Political parties may have different ideologies, and may appear to fight about every little thing. But this is one thing they agree on – that the size of the government be large – that way they all get to (in turns) have a share of the (rental) pie. This equilibrium is stable and I don’t know how we can snap out of this. And till then, our taxes will continue to flow out. And the cities will be in perpetual transition.
o!!! (super) is indeed a super movie. It is so awesome in so many different dimensions, that it’s hard to capture it all in one post. I guess in this post I’ll simply stick to the economic aspect of the movie.
So basically the premise is that in 2030 India is the most powerful country in the world. Bangalore is clean and green, with whites working as chauffeurs and sweepers, with 70 pounds to the rupee, and so forth. The movie is a fairly elaborate nested story about how this transformation is brought about. (rest of post under the fold. spoilers are there)
Continue reading “o!!!”
So the basic premise of this post is that being in a romantic relationship is like studying at IIT.
Everyone wants to get into IIT. They do thipparlaaga to try and get in. They join expensive coaching classes. Some of them even move cities. They wait for several years giving multiple attempts. People work extremely hard. Still, success is not guaranteed. There is that luck factor. There is the day’s performance that matters. Some days are important than others. Cracking the JEE is a “discrete” job.
While preparing for JEE, everyone thinks that if they clear the exam, their life is made. They come under the impression that after JEE, life will become smooth. That they won’t need to put any fight for the rest of their lives. That all that matters for their future is their cracking the JEE. And so forth.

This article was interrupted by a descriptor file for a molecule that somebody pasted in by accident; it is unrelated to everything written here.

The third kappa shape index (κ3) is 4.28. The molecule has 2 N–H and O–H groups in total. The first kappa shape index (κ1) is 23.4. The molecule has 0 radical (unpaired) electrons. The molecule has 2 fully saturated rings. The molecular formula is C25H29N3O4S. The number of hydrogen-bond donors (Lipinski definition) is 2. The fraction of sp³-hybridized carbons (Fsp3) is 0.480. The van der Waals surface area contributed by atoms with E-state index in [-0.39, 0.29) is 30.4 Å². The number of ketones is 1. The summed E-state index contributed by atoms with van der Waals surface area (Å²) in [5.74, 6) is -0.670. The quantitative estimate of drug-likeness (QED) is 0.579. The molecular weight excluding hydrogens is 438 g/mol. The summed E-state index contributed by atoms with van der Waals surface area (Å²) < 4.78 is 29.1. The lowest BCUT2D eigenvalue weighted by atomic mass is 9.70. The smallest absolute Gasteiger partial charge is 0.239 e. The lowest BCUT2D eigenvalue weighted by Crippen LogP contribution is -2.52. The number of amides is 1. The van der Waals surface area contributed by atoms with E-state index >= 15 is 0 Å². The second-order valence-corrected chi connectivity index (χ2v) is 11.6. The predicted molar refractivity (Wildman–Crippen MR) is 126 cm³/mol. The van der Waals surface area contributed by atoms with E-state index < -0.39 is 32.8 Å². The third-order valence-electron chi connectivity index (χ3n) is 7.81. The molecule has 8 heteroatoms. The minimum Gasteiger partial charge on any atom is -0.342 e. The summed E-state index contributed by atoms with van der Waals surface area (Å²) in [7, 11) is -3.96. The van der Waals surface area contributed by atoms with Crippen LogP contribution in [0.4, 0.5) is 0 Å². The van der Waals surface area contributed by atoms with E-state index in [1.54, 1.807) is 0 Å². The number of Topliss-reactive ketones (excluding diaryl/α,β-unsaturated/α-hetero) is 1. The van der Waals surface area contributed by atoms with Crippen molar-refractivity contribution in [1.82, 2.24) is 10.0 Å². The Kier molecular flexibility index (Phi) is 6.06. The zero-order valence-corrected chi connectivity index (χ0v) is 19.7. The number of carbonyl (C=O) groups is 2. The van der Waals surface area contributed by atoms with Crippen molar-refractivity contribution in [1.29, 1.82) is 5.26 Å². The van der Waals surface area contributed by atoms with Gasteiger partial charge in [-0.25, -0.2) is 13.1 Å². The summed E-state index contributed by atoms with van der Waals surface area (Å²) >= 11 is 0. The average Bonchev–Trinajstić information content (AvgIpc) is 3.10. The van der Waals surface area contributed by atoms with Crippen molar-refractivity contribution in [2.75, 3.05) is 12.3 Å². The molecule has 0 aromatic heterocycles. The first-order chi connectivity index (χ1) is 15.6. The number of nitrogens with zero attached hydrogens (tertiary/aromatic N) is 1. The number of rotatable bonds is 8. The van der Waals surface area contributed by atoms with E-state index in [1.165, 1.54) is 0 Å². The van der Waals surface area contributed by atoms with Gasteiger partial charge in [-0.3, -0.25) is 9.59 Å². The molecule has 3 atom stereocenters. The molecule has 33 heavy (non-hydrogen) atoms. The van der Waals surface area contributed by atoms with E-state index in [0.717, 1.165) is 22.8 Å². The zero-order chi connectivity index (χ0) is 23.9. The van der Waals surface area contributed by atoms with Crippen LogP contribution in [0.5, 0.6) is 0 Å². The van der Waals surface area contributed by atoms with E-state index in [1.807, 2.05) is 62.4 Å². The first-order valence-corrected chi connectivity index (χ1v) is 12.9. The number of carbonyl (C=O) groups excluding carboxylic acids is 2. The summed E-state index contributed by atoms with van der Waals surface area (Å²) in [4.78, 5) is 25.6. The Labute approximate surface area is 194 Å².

It’s only after people come to IIT that they realize that life is not the cakewalk they assumed it to be. It is only after they get there that they realize that life after JEE is quite hard. That it is necessary to work hard. That if they don’t work hard, they will do very badly, and might flunk. It is only when they get to IIT that it hits them. Some learn quickly but others get disillusioned and give up in life. Several people do badly. Some even drop out.
So it’s similar with a romantic relationship. Everyone wants to get into a romantic relationship. Everyone looks only about the “entrance examination”. Everyone believes (before they get in) that life ban jaayegi after they get into a relationship. And getting into a relationship is a “discrete” job. It’s about how you “perform” during those blading sessions. It takes that bit of luck. It takes those set of fateful events to happen together in that precise coincidence.
And it is only when you get into a relationship that you realize how hard it is (provided you haven’t been there before). It is like being in IIT all over again. You know that you will need to work really hard to keep it going (applies to both parties). It is a continuous job, and you need to continuously “perform”. The randomness is much smaller than it is during the “relationship acquisition” phase. However, you necessarily need to work hard. There is no “stud way out”. Some people give up when they find this out and break up (drop out). Others understand and put in the requisite effort and sustain the relationship. And continue to work hard.
The thing with arranged marriages is that you are typically forced to commit as soon as you’re done with “evaluating” the other person. You don’t get to test the counterparty on their ability to work hard and keep things going. It is like offering someone a job as soon as he has cleared the JEE.
And I wonder if one can draw an analogy between marriage and (academic) tenure.